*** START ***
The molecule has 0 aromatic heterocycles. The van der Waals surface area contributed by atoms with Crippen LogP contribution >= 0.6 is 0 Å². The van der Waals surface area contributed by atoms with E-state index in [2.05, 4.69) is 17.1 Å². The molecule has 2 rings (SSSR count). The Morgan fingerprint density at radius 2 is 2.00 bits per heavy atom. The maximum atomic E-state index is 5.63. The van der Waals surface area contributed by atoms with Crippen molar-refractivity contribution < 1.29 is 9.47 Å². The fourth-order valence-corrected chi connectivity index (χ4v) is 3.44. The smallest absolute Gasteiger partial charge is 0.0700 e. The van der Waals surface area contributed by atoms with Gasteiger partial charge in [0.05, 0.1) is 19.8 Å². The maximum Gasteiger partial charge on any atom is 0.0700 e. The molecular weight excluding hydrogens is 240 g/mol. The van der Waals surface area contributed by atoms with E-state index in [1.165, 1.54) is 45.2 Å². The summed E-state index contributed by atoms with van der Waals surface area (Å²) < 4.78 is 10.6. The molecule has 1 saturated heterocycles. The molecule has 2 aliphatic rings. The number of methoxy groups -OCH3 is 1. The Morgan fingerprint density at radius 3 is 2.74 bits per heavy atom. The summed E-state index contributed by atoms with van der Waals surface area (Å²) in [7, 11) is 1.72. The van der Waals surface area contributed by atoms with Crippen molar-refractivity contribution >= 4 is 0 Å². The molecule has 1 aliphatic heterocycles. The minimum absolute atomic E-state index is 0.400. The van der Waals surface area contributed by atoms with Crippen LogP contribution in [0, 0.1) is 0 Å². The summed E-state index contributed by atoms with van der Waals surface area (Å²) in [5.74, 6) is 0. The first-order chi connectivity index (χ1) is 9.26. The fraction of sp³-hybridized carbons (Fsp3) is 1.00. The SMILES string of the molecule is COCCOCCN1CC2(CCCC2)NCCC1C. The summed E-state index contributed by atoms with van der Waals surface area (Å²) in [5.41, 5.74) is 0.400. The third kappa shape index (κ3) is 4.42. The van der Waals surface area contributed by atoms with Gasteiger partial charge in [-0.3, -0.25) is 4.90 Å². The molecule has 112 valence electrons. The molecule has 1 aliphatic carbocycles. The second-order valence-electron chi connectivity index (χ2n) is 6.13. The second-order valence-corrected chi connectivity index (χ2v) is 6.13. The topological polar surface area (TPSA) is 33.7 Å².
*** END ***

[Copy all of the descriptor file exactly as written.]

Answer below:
The molecule has 0 aromatic heterocycles. The van der Waals surface area contributed by atoms with Crippen LogP contribution >= 0.6 is 0 Å². The van der Waals surface area contributed by atoms with E-state index in [2.05, 4.69) is 17.1 Å². The molecule has 2 rings (SSSR count). The Morgan fingerprint density at radius 2 is 2.00 bits per heavy atom. The maximum atomic E-state index is 5.63. The van der Waals surface area contributed by atoms with Crippen molar-refractivity contribution < 1.29 is 9.47 Å². The fourth-order valence-corrected chi connectivity index (χ4v) is 3.44. The smallest absolute Gasteiger partial charge is 0.0700 e. The van der Waals surface area contributed by atoms with Gasteiger partial charge in [0.05, 0.1) is 19.8 Å². The maximum Gasteiger partial charge on any atom is 0.0700 e. The molecular weight excluding hydrogens is 240 g/mol. The van der Waals surface area contributed by atoms with E-state index in [1.165, 1.54) is 45.2 Å². The summed E-state index contributed by atoms with van der Waals surface area (Å²) < 4.78 is 10.6. The molecule has 1 saturated heterocycles. The molecule has 2 aliphatic rings. The number of methoxy groups -OCH3 is 1. The Morgan fingerprint density at radius 3 is 2.74 bits per heavy atom. The summed E-state index contributed by atoms with van der Waals surface area (Å²) in [7, 11) is 1.72. The van der Waals surface area contributed by atoms with Crippen molar-refractivity contribution >= 4 is 0 Å². The molecule has 1 aliphatic heterocycles. The minimum absolute atomic E-state index is 0.400. The van der Waals surface area contributed by atoms with Crippen LogP contribution in [0, 0.1) is 0 Å². The summed E-state index contributed by atoms with van der Waals surface area (Å²) in [5.74, 6) is 0. The first-order chi connectivity index (χ1) is 9.26. The fraction of sp³-hybridized carbons (Fsp3) is 1.00. The SMILES string of the molecule is COCCOCCN1CC2(CCCC2)NCCC1C. The summed E-state index contributed by atoms with van der Waals surface area (Å²) in [5.41, 5.74) is 0.400. The third kappa shape index (κ3) is 4.42. The van der Waals surface area contributed by atoms with Gasteiger partial charge in [-0.3, -0.25) is 4.90 Å². The molecule has 112 valence electrons. The molecule has 1 aliphatic carbocycles. The second-order valence-electron chi connectivity index (χ2n) is 6.13. The second-order valence-corrected chi connectivity index (χ2v) is 6.13. The topological polar surface area (TPSA) is 33.7 Å².